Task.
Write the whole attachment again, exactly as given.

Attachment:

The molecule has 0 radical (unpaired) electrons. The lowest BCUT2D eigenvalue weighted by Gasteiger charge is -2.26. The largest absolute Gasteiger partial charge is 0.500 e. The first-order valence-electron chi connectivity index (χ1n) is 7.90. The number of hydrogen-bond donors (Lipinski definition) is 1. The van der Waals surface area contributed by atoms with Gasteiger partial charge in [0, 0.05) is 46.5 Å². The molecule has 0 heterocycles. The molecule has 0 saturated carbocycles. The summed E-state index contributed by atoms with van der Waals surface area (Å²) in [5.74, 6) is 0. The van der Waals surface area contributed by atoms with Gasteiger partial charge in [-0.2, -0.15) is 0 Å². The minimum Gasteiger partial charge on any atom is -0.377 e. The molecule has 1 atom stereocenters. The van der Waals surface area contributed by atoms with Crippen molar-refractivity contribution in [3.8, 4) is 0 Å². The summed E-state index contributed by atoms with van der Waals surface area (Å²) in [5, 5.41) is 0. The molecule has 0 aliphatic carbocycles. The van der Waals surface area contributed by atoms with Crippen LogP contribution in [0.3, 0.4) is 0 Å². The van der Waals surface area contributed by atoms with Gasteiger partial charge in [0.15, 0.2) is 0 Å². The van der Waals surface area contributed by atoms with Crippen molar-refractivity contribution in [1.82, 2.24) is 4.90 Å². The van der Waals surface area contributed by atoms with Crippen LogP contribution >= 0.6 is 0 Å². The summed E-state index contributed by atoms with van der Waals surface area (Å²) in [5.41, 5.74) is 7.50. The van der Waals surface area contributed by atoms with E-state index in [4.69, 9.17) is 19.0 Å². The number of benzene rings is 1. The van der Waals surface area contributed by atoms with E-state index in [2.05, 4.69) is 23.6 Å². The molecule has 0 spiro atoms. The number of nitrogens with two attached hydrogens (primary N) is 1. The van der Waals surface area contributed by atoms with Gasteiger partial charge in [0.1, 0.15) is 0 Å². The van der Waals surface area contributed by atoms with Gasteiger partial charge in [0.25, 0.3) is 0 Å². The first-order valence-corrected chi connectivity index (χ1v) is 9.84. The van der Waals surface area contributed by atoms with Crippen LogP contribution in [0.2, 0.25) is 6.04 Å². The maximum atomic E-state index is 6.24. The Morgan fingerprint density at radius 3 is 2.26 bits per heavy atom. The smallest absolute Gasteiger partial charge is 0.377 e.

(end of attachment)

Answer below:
The molecule has 0 radical (unpaired) electrons. The lowest BCUT2D eigenvalue weighted by Gasteiger charge is -2.26. The largest absolute Gasteiger partial charge is 0.500 e. The first-order valence-electron chi connectivity index (χ1n) is 7.90. The number of hydrogen-bond donors (Lipinski definition) is 1. The van der Waals surface area contributed by atoms with Gasteiger partial charge in [0, 0.05) is 46.5 Å². The molecule has 0 heterocycles. The molecule has 0 saturated carbocycles. The summed E-state index contributed by atoms with van der Waals surface area (Å²) in [5.74, 6) is 0. The van der Waals surface area contributed by atoms with Gasteiger partial charge in [-0.2, -0.15) is 0 Å². The minimum Gasteiger partial charge on any atom is -0.377 e. The molecule has 1 atom stereocenters. The van der Waals surface area contributed by atoms with Crippen molar-refractivity contribution in [3.8, 4) is 0 Å². The summed E-state index contributed by atoms with van der Waals surface area (Å²) in [5, 5.41) is 0. The molecule has 0 aliphatic carbocycles. The van der Waals surface area contributed by atoms with Crippen LogP contribution in [0.3, 0.4) is 0 Å². The van der Waals surface area contributed by atoms with Gasteiger partial charge in [0.15, 0.2) is 0 Å². The van der Waals surface area contributed by atoms with Crippen molar-refractivity contribution in [1.82, 2.24) is 4.90 Å². The van der Waals surface area contributed by atoms with Crippen LogP contribution >= 0.6 is 0 Å². The summed E-state index contributed by atoms with van der Waals surface area (Å²) in [5.41, 5.74) is 7.50. The van der Waals surface area contributed by atoms with E-state index in [4.69, 9.17) is 19.0 Å². The number of benzene rings is 1. The van der Waals surface area contributed by atoms with E-state index in [2.05, 4.69) is 23.6 Å². The molecule has 0 spiro atoms. The number of nitrogens with two attached hydrogens (primary N) is 1. The van der Waals surface area contributed by atoms with Gasteiger partial charge in [0.1, 0.15) is 0 Å². The van der Waals surface area contributed by atoms with Gasteiger partial charge in [0.25, 0.3) is 0 Å². The first-order valence-corrected chi connectivity index (χ1v) is 9.84. The van der Waals surface area contributed by atoms with Crippen LogP contribution in [0.2, 0.25) is 6.04 Å². The maximum atomic E-state index is 6.24. The Morgan fingerprint density at radius 3 is 2.26 bits per heavy atom. The smallest absolute Gasteiger partial charge is 0.377 e.